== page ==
Until the next adventure….

Uniting a Country – the first Transcontinental Railroad

Prior to May 10, 1869, if you wanted to get from the East Coast to the West Coast, you had three options:  (1) the overland route, via stage coach, wagon or horseback which took four to six months; (2) the Panama route through the Panama canal which took about a month; (3) or the Cape Horn route around the Cape Horn of South America which took between six and eight months.  All of these options were expensive, slow and dangerous.  Isolated by plains and mountains; President Lincoln worried the Western States would secede as the South had done and he pushed hard for the railroad to unite the country, spread commerce and speed military transportation.

On July 1, 1862, the Pacific Railway Act was enacted to aid in the “construction of a railroad and telegraph line from the Missouri River to the Pacific Ocean;”  It authorized the Central Pacific to build east and the newly formed Union Pacific to build west.  Some important provisions of the Pacific Railway Act were that it gave 10 square miles of land to each company for each mile of track laid; set a deadline for the end of construction; allowed the President to choose the starting point and specified that the route would be the straightest way possible; designated that whichever company reached California’s border first was allowed to build on the other’s designated land (this is what caused the race); and set uniform construction standards.  It also specified that a multi-line telegraph would be built alongside the Railroad, making telegraph communication much faster.

On October 27, 1863, the first rail was laid; and, less than six years later, the golden spike was driven on May 10, 1869, at Promontory, Utah Territory, completing the first Transcontinental Railroad and aloowing people to travel cheaply, visit relatives, and see sights that are unique to the west.  Prior to the Railroad, a stagecoach ticket cost around $1000; whereas, a first class railroad ticket cost $150.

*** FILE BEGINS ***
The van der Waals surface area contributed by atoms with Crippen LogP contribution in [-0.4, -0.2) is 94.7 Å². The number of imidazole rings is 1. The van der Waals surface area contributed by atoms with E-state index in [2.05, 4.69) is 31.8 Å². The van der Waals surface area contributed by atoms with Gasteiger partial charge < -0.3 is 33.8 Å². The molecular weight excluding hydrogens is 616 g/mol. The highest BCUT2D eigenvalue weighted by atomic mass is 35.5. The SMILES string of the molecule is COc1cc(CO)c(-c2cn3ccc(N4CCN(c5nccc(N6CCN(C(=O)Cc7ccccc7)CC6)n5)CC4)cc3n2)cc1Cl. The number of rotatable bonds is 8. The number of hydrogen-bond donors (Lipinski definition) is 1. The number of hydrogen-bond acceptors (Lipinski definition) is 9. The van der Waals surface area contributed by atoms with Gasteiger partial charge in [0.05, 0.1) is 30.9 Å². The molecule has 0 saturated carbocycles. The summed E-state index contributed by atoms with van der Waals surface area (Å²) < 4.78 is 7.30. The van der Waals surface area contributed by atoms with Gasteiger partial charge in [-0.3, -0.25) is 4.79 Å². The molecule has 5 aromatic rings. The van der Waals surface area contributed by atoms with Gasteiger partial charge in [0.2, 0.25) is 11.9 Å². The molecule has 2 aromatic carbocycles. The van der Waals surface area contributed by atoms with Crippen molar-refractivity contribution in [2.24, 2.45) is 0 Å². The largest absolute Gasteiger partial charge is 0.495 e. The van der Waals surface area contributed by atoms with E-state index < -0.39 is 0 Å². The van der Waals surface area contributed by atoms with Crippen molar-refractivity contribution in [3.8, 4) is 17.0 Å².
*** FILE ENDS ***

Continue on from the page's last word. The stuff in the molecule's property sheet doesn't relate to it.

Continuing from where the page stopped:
Replicas of the Jupiter and the No. 119 meet at the completion of the first Transcontinental Railroad at Golden Spike National Historic Park.

Replicas of the Jupiter and the No. 119 meet at the completion of the first Transcontinental Railroad at Golden Spike National Historic Park.

One of the interesting things I learned while visiting this park was that neither the Union Pacific train, Engine No 119 nor the Central Pacific train, Engine No 60 “Jupiter” were originally supposed to be at the golden spike ceremony.

Engine No 119 was stationed in Ogden, Utah, when the vice president of the Union Pacific Railroad, Thomas C Durant, telegraphed that he needed an engine.  He was on the “Durant Special” headed for the ceremony when a swollen river washed away some supports to the Devil’s Gate Bridge and his engineer refused to take the current engine across.  After nudging the lighter passenger cars across the bridge, Engine No 119 was sent from Ogden to take him and the people travelling with them the short distance to Promontory.  Built by Rogers Locomotive and Machine Works of Paterson, New Jersey in 1868, it was scrapped for $1000 in 1903.


Engine No. 119 was built by Rogers Locomotive and Machine Work of Paterson, New Jersey in 1868.

Like Engine 119, Central Pacific’s Jupiter (Engine No 60) also wasn’t supposed to be at the Golden Spike ceremony.  Leland Stanford, president of the Central Pacific Railroad was traveling aboard the Antelope which was following closely behind the Jupiter.  When the two trains passed through a cut where there was a logging camp, either the Jupiter didn’t display the proper flag to alert to another train following close behind or the workers didn’t notice the flag.  Consequently, as the Jupiter passed, workers rolled a large log down the mountain, striking the Antelope and damaging the engine.  After radioing ahead to hold the Jupiter at the next stop, Leland Stanford rode it into Promontory for the Golden Spike ceremony. Like the No 119, the Jupiter was also scrapped for $1000 in 1909.

Engine No 60, the Jupiter, was built by the Schenectady Locomotive Works of New York.

Engine No 60, the Jupiter, was built by the Schenectady Locomotive Works of New York.

in 1975, the National Park Service embarked on a project to reproduce the Union Pacific No 119 and the Central Pacific Jupiter as they appeared in 1869.  Over 700 detailed drawings were made by O’Connor Engineering Laboratories of Costa Mesa, California by looking at photos of the actual engines and researching similar engines built around the same time.  Once the trains were built, Disney artists painted the trains, and they were completed in 1979.  They were first put into operations on May 10, 110 years after the original Golden Spike ceremony.


Getting ready to run a demonstration on the Jupiter.

Until the next adventure…

The Painted Hills….and more

I recently spent an evening with the Cascade Center of Photography out of Bend, Oregon doing some photography in the Painted Hills Unit of John Day Fossil Beds National Monument.